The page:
Saturday, February 7, 2009

Interesting analogy about pushing easy credit

Why Economic Deflation Despite Inflationary Government Intervention

There was an article and posts yesterday about a central bank policy goal of pushing easy credit, this article has some analogies relating to that.

Posted by stillthinking @ 12:30 PM (1094 views)
Please complete the required fields.



9 thoughts on “Interesting analogy about pushing easy credit

  • stillthinking says:

    However, this article does kind of imply that the easy credit policy fails when people don’t want any more credit. Personally, I don’t, but one common factor in the media is that people are crying out for credit which is unavailable. I think you could argue this demand away by type, in that people with existing credit facilities want to roll them over (keep going basically) because unable to repay, representing a kind of demand to maintain an existing level of credit, but probably demand for genuinely new (not existing before) credit has collapsed because people don’t want to start new companies at the moment, FTBs don’t want to buy at the moment, and people don’t want car loans and suchlike.
    So quite reasonable from that to say that demand for -additional- easy credit has collapsed.

    Reply
    Please complete the required fields.



  • This is the reason why quantitative easing printing money will not work.

    Reply
    Please complete the required fields.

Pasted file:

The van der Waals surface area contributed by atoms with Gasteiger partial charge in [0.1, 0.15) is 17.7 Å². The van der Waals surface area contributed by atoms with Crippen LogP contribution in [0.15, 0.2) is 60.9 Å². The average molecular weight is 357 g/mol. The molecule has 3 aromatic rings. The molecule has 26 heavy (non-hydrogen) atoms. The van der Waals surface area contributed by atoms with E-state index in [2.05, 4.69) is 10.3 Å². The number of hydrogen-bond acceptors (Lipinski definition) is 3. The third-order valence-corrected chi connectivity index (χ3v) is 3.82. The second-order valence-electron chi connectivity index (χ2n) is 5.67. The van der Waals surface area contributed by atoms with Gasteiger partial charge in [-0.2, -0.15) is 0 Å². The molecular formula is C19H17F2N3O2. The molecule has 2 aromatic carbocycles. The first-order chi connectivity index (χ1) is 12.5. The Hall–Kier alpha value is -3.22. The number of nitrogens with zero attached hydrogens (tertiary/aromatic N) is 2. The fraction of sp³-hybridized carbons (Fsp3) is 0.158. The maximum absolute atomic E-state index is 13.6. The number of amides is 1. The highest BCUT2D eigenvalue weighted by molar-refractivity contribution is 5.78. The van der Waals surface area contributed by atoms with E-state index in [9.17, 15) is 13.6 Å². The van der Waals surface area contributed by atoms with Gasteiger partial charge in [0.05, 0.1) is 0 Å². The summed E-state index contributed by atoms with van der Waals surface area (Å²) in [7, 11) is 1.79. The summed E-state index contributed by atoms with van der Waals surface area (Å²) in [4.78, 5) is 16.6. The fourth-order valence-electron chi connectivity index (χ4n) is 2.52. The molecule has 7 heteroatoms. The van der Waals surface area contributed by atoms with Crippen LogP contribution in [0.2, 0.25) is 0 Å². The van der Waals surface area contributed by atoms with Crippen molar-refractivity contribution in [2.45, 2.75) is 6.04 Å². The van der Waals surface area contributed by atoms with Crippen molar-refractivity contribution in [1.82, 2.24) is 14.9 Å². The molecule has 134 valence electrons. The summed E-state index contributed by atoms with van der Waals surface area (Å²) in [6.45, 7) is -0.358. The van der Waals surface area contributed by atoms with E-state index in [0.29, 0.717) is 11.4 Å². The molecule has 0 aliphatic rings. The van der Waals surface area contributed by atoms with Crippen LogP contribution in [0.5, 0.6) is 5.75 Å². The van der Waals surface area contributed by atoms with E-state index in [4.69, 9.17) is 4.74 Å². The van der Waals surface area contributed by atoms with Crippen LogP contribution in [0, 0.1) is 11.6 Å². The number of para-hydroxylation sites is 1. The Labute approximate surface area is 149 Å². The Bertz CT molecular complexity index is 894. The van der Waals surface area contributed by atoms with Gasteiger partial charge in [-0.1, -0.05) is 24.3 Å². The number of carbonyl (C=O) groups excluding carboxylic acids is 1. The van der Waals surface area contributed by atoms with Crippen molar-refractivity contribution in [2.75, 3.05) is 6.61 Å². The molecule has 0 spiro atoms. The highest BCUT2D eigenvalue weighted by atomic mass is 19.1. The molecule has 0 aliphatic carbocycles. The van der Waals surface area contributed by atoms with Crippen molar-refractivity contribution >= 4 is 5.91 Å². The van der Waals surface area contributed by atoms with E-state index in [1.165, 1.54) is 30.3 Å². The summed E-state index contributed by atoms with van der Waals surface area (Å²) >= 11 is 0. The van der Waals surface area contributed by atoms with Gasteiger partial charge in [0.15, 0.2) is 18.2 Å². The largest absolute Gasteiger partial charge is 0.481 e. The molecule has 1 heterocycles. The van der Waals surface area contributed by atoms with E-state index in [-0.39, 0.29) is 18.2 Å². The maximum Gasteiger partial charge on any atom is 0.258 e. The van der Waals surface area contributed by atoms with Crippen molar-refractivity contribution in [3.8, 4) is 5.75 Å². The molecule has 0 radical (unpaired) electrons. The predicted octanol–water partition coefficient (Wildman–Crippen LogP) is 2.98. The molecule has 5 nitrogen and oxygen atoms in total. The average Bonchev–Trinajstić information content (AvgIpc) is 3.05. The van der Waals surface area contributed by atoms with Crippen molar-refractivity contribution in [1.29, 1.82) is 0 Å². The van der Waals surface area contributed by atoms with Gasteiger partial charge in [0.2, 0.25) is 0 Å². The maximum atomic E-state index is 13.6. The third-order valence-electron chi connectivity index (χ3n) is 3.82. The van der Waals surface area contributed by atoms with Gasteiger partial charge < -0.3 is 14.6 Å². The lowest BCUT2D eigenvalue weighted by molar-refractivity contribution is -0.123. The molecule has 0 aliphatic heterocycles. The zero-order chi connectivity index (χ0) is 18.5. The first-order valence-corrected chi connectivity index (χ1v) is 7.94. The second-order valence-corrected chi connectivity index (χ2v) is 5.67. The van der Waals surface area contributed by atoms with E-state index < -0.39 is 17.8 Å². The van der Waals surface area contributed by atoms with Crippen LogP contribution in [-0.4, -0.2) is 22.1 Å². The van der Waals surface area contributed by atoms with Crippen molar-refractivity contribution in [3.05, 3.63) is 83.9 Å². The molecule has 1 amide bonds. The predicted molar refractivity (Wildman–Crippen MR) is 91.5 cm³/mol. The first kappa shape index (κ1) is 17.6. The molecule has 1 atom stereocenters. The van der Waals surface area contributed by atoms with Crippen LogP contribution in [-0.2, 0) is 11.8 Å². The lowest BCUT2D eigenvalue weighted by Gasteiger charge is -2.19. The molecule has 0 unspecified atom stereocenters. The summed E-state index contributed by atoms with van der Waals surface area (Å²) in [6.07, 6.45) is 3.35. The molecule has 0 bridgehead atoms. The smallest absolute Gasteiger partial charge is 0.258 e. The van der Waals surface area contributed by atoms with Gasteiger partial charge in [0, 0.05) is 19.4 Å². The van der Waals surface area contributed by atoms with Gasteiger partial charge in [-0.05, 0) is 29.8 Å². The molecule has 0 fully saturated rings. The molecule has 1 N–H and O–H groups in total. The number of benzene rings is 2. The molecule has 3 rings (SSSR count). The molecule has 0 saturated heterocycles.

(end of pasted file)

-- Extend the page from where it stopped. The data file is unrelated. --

• stillthinking says:

    I just had another thought on this.

    As we know there was no government surplus built up during the boom, so there is no cash on hand to spend on a stimulus, but kind of we are told that borrowing the money is equivalent because we will pay the borrowing back during a “recovery”.

    But on this idea, there is a -complete break- between a surplus fiscal stimulus, and a borrowed fiscal stimulus, because the borrowed stimulus is really the very last possible use of easy credit, and as such buys more time but does nothing to fix the underlying problem.

    This seems to be a different way of putting borrowed too much, excess money supply argument. But a conclusion amongst different countries would be that the first to recover will be the governments that maintained surpluses over the boom. Also another conclusion is that there will be no inflation, and the future really is drawn out and deflationary unless the UK gov. moves to debasement through printing.

    Reply
    Please complete the required fields.



  • ST – just posted a similar article which is worth a read. I think at the extremes inflationary policies misapplied (as seems to be happening here) ultimately create an environment that is indistinguishable from the thing they are trying to avert. Enough of a collapse has to happen before there can be a moving on. Collapse cannot be avoided and can only be deferred for so long

    Reply
    Please complete the required fields.



  • stillthinking says:

    hello bellwether, I looked at that post and there does seem to be more of a consensus on the economic blogs that we are suffering and will continue to suffer from excess money supply, rather than the mainstream view that we are approaching deflation because of a lack. I still have some faith in King and I think thats what he means when he says the UK is obliged to move in a direction totally opposite from long term goals.

    Reply
    Please complete the required fields.



  • I’m thinking that excess money means that supply has reached limits that cannot be productively expanded (actually that limit was reached years ago) and credit is now utterly deatched from real underlying wealth and capacity to pay. I don’t think it is possible to expand credit further for a variety of reasons both economic and psychological. The UK seems to me uniquely placed in this and no intervention will avoid a severe depression and a long term decline in asset values on sterling terms and more severe measured against other currencies.